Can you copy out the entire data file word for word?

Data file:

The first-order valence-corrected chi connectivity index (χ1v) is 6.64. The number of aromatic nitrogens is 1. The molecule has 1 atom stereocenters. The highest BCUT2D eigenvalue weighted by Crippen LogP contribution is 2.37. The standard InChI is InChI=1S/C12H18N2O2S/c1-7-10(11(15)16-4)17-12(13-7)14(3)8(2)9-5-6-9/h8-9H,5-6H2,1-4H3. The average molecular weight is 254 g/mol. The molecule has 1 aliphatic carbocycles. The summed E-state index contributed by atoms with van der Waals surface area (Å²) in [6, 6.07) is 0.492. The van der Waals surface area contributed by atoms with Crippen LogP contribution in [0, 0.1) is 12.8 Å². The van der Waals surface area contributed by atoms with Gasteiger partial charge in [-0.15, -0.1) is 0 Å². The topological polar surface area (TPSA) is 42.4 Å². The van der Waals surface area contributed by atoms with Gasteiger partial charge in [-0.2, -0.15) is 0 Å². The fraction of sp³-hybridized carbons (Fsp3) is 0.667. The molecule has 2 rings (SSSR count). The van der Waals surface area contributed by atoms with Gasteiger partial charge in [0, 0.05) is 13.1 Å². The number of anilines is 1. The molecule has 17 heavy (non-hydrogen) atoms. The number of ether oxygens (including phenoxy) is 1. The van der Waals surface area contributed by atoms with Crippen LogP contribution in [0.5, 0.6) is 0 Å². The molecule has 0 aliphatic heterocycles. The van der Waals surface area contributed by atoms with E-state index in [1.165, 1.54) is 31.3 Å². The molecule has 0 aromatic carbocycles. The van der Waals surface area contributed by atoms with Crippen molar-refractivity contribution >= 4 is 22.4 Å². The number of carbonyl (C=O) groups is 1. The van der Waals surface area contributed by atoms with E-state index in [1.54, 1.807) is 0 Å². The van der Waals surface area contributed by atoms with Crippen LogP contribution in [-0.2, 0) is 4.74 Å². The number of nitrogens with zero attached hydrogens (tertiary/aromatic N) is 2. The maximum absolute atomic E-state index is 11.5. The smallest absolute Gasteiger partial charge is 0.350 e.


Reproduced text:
The first-order valence-corrected chi connectivity index (χ1v) is 6.64. The number of aromatic nitrogens is 1. The molecule has 1 atom stereocenters. The highest BCUT2D eigenvalue weighted by Crippen LogP contribution is 2.37. The standard InChI is InChI=1S/C12H18N2O2S/c1-7-10(11(15)16-4)17-12(13-7)14(3)8(2)9-5-6-9/h8-9H,5-6H2,1-4H3. The average molecular weight is 254 g/mol. The molecule has 1 aliphatic carbocycles. The summed E-state index contributed by atoms with van der Waals surface area (Å²) in [6, 6.07) is 0.492. The van der Waals surface area contributed by atoms with Crippen LogP contribution in [0, 0.1) is 12.8 Å². The van der Waals surface area contributed by atoms with Gasteiger partial charge in [-0.15, -0.1) is 0 Å². The topological polar surface area (TPSA) is 42.4 Å². The van der Waals surface area contributed by atoms with Gasteiger partial charge in [-0.2, -0.15) is 0 Å². The fraction of sp³-hybridized carbons (Fsp3) is 0.667. The molecule has 2 rings (SSSR count). The van der Waals surface area contributed by atoms with Gasteiger partial charge in [0, 0.05) is 13.1 Å². The number of anilines is 1. The molecule has 17 heavy (non-hydrogen) atoms. The number of ether oxygens (including phenoxy) is 1. The van der Waals surface area contributed by atoms with Crippen LogP contribution in [0.5, 0.6) is 0 Å². The molecule has 0 aliphatic heterocycles. The van der Waals surface area contributed by atoms with E-state index in [1.165, 1.54) is 31.3 Å². The molecule has 0 aromatic carbocycles. The van der Waals surface area contributed by atoms with Crippen molar-refractivity contribution >= 4 is 22.4 Å². The number of carbonyl (C=O) groups is 1. The van der Waals surface area contributed by atoms with E-state index in [1.54, 1.807) is 0 Å². The van der Waals surface area contributed by atoms with Crippen LogP contribution in [-0.2, 0) is 4.74 Å². The number of nitrogens with zero attached hydrogens (tertiary/aromatic N) is 2. The maximum absolute atomic E-state index is 11.5. The smallest absolute Gasteiger partial charge is 0.350 e.